Aggressive Hooksets

Overly aggressive hooksets break rods. I actually saw one break and was alerted to a second by the sharp "crack" sound it made as I was fishing 50 yards or so downstream.

Discarded rod that had been broken by aggressive hook setRod broken by aggressive hook set

The break I saw happen (and very possibly the one I heard) was caused by an overly enthusiastic hookset on a strike. The fish was actually pretty small. It could not possibly have broken the rod on a run. I am certain that tippet size was not a factor. The fish couldn't have broken 7X tippet even if it was in heavy current. The break happened with the fish near shore in quiet water.

I am sure more rods are broken when setting the hook on a submerged branch or tree root rather than a fish. I confess I have done it myself -  twice. A very quick, very sharp and overly forceful motion of the rod can and does break rods.

One of my customers reported breaking three sections of a rod and getting the tip permanently stuck in the #2 section. The multiple breaks my customer reported were almost certainly caused by  an overly aggressive hook set on what turned out to be a rock. She was new to tenkara but had quite a bit of fly fishing experience. I strongly suspect she had her rod tip fairly low (as fly fishers often do) and her strike probably took the rod from just above horizontal to well past vertical. The rod tip (had it not broken off) probably would have moved 10 feet. The line was tight enough for her to feel a "bump" or see the line stop, so there could not possibly have been 10 feet of slack.

I feel it is important to stress that a forceful hook set is absolutely not necessary, particularly if you are fishing a relatively tight line with all or most of your line off the water. 

Consider this: from loose in a fish's mouth to firmly embedded in it's jaw, a hook has to move about half an inch. With an 11 to 15 foot rod, the amount of hand movement required to move the rod tip an inch is imperceptible. Granted, there will be some slack in even a "tight line" and the rod tip is soft enough that you need to move the rod more than a few inches to bring some backbone into play. Still you don't have to move the rod very far or very forcefully to set a relatively small, sharp hook.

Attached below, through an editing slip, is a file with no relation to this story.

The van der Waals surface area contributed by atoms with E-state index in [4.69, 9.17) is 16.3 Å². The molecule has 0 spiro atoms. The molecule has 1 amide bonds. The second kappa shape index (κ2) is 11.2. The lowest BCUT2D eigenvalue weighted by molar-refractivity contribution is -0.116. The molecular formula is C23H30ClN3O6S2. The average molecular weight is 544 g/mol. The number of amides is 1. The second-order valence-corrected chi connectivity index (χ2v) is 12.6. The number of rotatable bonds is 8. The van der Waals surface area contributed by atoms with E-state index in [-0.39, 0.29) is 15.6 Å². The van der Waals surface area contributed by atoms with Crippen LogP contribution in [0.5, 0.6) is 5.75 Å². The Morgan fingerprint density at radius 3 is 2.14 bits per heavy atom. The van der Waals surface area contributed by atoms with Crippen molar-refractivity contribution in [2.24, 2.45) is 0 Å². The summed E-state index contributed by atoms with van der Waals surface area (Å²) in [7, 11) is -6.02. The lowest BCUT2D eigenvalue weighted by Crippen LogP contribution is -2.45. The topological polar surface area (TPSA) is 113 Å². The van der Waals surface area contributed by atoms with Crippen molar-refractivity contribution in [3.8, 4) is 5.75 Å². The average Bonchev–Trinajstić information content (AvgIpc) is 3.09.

I suspect many tenkara anglers are still used to much shorter fly rods, with a lot of relatively heavy, relatively thick line stuck on the water's surface, and lots of slack line in an attempt to get more than a few seconds of drag free drift. You need to move the tip of a 7 foot rod a long ways to pick up all that slack. You need to do it forcefully to overcome the friction and surface tension of the water holding the line. And you need to do it quickly before the fish spits out the hook. The result is a hook set approaching that of the bass guide who once told me "You gotta cross his eyes" when telling me how hard to set the hook.

With an eight inch trout on a small mountain stream and a 14 foot tenkara rod, you absolutely, positively do not have to "cross his eyes." Just lifting the rod should do. Quickly, yes. Forcefully, no.

Tenkara rods were designed to fish flies only a few inches under the surface and with a relatively tight line. An aggressive strike is just not necessary. Your strike does not need to be any more forceful than picking up the fly for a new back cast. Truly, a large percentage of my fish are hooked as I pick up for a new cast. And those fish never come unhooked!


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"Be sure in casting, that your fly fall first into the water, for if the line fall first, it scares or frightens the fish..." -
Col. Robert Venables 1662

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The hooks are sharp.
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The fish are slippery when wet.

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